Submitted to: Journal of Stored Products Research
Publication Type: Peer reviewed journal
Publication Acceptance Date: 7/12/2004
Publication Date: 6/1/2006
Citation: Silhacek, D.L., Murphy, C.L. 2006. A simple wheat germ diet for studying the nutrient requirements of the Indian meal moth, Plodia interpunctella (Hubner). Journal of Stored Products Research. 42:427-437. Interpretive Summary: Infestation of processed cereal products by Indianmeal moths prior to reaching the consumer is a major loss to the milling industry. These losses may become greater when methyl bromide use is discontinued and other pesticide restrictions continue to tighten. Scientists at the USDA, ARS, Center for Medical, Agricultural and Veterinary Entomology in Gainesville, FL, found that pesticide use can be decreased or eliminated by extending the growth rates of insect pests. Growth rates of Indianmeal moths can vary widely depending upon the nutritive and physical qualities of the processed cereal product. Wheat germ when supplemented with ca. 20% glycerol transformed from a cereal that was marginal to one that was optimum for larval growth. We investigated this observation and found that the accelerated growth was the result of an elevated water content in the diet along with an assimilatable source of energy, both of which were provided by adding glycerol to the wheat germ. For optimum Indianmeal moth growth cereal products should contain about 22% water and about 20% of a simple sugar such as glucose, fructose or sucrose for energy. The reduction of either or both of these components in a processed cereal product would reduce the product damage incurred by these moths.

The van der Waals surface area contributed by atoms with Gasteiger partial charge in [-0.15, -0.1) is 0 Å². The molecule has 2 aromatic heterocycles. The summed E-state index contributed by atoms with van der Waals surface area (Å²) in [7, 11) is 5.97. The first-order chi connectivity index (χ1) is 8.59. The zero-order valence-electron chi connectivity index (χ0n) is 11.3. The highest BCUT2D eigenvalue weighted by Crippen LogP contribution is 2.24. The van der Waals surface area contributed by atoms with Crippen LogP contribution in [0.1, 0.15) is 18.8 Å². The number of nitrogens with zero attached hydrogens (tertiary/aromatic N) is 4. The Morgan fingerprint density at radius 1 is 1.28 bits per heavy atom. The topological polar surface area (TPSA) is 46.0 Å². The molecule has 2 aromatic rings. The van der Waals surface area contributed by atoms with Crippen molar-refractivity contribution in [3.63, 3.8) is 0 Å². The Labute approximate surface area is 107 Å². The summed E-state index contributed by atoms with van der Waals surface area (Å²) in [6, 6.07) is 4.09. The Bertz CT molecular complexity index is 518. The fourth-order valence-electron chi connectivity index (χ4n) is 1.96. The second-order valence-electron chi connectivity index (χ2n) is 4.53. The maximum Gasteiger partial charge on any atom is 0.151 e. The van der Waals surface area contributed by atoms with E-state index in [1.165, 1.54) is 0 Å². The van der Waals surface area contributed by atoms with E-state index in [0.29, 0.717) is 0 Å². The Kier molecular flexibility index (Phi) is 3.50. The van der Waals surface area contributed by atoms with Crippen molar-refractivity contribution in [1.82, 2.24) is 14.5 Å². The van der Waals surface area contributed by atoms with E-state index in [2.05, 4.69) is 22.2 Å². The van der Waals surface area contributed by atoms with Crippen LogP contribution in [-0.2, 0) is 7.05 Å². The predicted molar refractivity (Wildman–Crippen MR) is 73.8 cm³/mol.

Technical Abstract: The quantitative relationship of dietary water to the growth of the Indianmeal moth was investigated using a system where moisture content in the diet was established by the interaction of glycerol levels in the diet and the relative humidity in the air. The growth and development of the Indianmeal moth was strongly dependent upon the content of dietary water. Glycerol provided a suitable adjunct that raised dietary moisture levels. Increasing moisture levels in the diet generally increased the larval growth rate and larval size. The fastest growth rate and largest larval size on a 20%-glycerol/wheat germ (w/w) diet was observed when dietary moisture was ca. 25% (w/w). Increasing dietary moisture to 35% was achieved with 40% glycerol, but the diets were not suitable for larval growth. Glucose, substituted for glycerol was not effective in increasing dietary water or stimulating growth. We conclude that glycerol increases the larval growth rate and the larval size on wheat germ by increasing both, the amount of water and the amount of assimilatable energy in the diet.